Lack of sympathy and compassion for others is one of the main characteristics of psychopathic conduct. This might result from variations in how the brain processes emotional information and reacts properly. The amygdala, the area of the brain responsible for processing emotions, is particularly less active in people with psychopathic tendencies, according to studies (Anderson & Kiehl, n.d). Overall, the biological theory of psychopathic behavior holds that impulsive and antisocial conduct in people with psychopathic tendencies is brought on by inherent abnormalities in the brain’s structure and functioning. Although this theory does not fully account for all elements of psychopathy, it offers a helpful framework for comprehending the root reasons for this difficult and frequently upsetting condition.

 

Evolutionary Theory

According to the evolutionary theory of psychopathic conduct, some characteristics, like impulsivity and a lack of empathy, may have been favorable in the past and have since been handed down through natural selection. According to this argument, having psychopathic tendencies may have helped people thrive and procreate in prehistoric conditions (Psychopathic Personality Theory, n.d.). For instance, a lack of empathy may have made people more brutal and craftier in their pursuit of resources or mates. In contrast, impulsivity may have aided them in making snap judgments in perilous circumstances. These characteristics, though, might not be as useful in contemporary culture as they might encourage criminal activity and other societal ills. Despite this, the qualities may continue since they are ingrained in each person’s genetic makeup. The discovery of certain genetic variations linked to psychopathic tendencies lends more evidence that these traits have a biological basis.

Theories of Violent criminal Behaviors

Psychological Perspective

According to the psychological interpretation of violent criminal behavior, people who commit violent crimes may have underlying psychological problems or personality features that influence their behavior. This viewpoint emphasizes the contribution of personal qualities and cognitive biases to the emergence of violent criminal behavior (2015). This hypothesis contends that people who commit violent crimes may have personality qualities that increase their propensities to act violently, such as low empathy or high impulsivity. They might also exhibit cognitive biases, such as a propensity to read circumstances as hostile or aggressive, which can trigger violent outbursts. Additionally, traumatic events or other psychological pain could have had an impact on their behavior and perspective.

Sociological Perspective

According to the sociological interpretation of the theory of violent criminal conduct, social and environmental factors play an important part in the emergence of violent behavior. According to this view, people do not just act violently out of the blue; rather, their behavior is influenced by the greater social and cultural context in which they reside (Anderson & Kiehl, n.d). This viewpoint holds that an individual’s social environment is a significant component that can influence violent criminal behavior. Their family, friends, and neighborhood may play a role in this, as well as the larger culture and society in which they live. For instance, those who grow up in high-violence contexts, such as inner-city communities, may be more inclined to act violently.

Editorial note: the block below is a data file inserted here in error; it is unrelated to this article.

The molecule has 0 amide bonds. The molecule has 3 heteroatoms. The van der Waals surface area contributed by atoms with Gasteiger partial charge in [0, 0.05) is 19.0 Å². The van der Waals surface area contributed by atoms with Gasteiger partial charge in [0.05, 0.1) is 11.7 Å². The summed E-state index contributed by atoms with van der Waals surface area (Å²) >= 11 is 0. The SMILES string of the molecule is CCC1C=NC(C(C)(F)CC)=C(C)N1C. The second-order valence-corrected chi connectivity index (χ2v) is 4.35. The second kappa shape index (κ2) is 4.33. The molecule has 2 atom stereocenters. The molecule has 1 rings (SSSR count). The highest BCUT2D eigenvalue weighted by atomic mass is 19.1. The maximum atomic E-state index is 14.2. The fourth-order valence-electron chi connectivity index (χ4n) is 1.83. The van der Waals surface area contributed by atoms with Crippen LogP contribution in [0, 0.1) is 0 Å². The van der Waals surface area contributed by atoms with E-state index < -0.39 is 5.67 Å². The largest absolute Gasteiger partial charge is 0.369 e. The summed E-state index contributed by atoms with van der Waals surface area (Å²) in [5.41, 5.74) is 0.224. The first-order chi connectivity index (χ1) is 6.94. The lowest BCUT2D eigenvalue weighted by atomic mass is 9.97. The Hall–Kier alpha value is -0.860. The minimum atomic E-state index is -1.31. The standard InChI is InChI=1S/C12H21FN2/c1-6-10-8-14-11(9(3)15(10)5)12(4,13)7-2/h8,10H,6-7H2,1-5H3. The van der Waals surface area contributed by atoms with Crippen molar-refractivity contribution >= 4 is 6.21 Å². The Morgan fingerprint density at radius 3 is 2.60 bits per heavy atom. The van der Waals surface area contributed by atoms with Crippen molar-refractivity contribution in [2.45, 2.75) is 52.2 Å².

A person’s propensity for violent behavior can also be influenced by exposure to specific cultural norms and values, such as the notion that is using violence to resolve conflicts. This viewpoint also emphasizes how social injustice and discrimination contribute to the emergence of violent criminal conduct (2015). People who are marginalized or oppressed may act violently more frequently to cope with their circumstances or as a form of resistance. Unfair access to resources and opportunities can also encourage violent behavior since some people may resort to crime to get what they require to survive.

Biological Theory

According to the biological perspective on the theory of violent criminal conduct, a person’s propensity for violent behavior can be influenced by biological traits, including genetics and brain makeup. This viewpoint emphasizes how biological variables influence how people behave and think. According to this theory, heredity is a significant aspect that may contribute to violent criminal conduct. According to research, specific genetic variants are linked to a higher likelihood of violent conduct (Anderson & Kiehl, n.d.). For instance, several mutations in the MAOA gene, which is important for controlling neurotransmitters, have been associated with increased aggression and violent behavior. Furthermore, there may be a hereditary component to this type of conduct, as people with a history of violent behavior in their families may be more likely to exhibit violent behavior themselves. This view asserts that brain structure and function, like psychopath behaviors, can contribute to violent criminal behavior.